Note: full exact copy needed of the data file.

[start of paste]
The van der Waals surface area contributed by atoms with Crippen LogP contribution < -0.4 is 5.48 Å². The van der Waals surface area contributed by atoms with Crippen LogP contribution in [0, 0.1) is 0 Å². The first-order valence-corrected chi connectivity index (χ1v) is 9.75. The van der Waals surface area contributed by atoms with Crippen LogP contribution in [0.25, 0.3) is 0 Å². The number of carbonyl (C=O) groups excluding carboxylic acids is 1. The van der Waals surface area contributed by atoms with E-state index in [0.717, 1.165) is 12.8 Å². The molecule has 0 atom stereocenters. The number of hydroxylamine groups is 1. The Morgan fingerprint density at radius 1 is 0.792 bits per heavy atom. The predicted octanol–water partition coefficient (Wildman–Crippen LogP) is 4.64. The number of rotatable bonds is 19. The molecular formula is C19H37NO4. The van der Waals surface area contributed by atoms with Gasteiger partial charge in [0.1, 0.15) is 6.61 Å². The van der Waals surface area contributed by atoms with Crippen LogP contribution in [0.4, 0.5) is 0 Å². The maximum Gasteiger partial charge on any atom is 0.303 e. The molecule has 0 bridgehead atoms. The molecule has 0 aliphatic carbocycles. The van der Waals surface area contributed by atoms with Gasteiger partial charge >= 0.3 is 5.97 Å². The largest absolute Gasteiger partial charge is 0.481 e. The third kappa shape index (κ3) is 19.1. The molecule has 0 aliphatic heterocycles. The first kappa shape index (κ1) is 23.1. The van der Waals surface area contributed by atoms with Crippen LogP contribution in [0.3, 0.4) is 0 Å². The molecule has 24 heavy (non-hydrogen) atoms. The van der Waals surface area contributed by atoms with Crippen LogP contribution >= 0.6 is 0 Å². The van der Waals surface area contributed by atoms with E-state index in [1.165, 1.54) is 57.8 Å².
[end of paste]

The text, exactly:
The van der Waals surface area contributed by atoms with Crippen LogP contribution < -0.4 is 5.48 Å². The van der Waals surface area contributed by atoms with Crippen LogP contribution in [0, 0.1) is 0 Å². The first-order valence-corrected chi connectivity index (χ1v) is 9.75. The van der Waals surface area contributed by atoms with Crippen LogP contribution in [0.25, 0.3) is 0 Å². The number of carbonyl (C=O) groups excluding carboxylic acids is 1. The van der Waals surface area contributed by atoms with E-state index in [0.717, 1.165) is 12.8 Å². The molecule has 0 atom stereocenters. The number of hydroxylamine groups is 1. The Morgan fingerprint density at radius 1 is 0.792 bits per heavy atom. The predicted octanol–water partition coefficient (Wildman–Crippen LogP) is 4.64. The number of rotatable bonds is 19. The molecular formula is C19H37NO4. The van der Waals surface area contributed by atoms with Gasteiger partial charge in [0.1, 0.15) is 6.61 Å². The van der Waals surface area contributed by atoms with Crippen LogP contribution in [0.4, 0.5) is 0 Å². The maximum Gasteiger partial charge on any atom is 0.303 e. The molecule has 0 bridgehead atoms. The molecule has 0 aliphatic carbocycles. The van der Waals surface area contributed by atoms with Gasteiger partial charge >= 0.3 is 5.97 Å². The largest absolute Gasteiger partial charge is 0.481 e. The third kappa shape index (κ3) is 19.1. The molecule has 0 aliphatic heterocycles. The first kappa shape index (κ1) is 23.1. The van der Waals surface area contributed by atoms with Crippen LogP contribution in [0.3, 0.4) is 0 Å². The molecule has 24 heavy (non-hydrogen) atoms. The van der Waals surface area contributed by atoms with Crippen LogP contribution >= 0.6 is 0 Å². The van der Waals surface area contributed by atoms with E-state index in [1.165, 1.54) is 57.8 Å².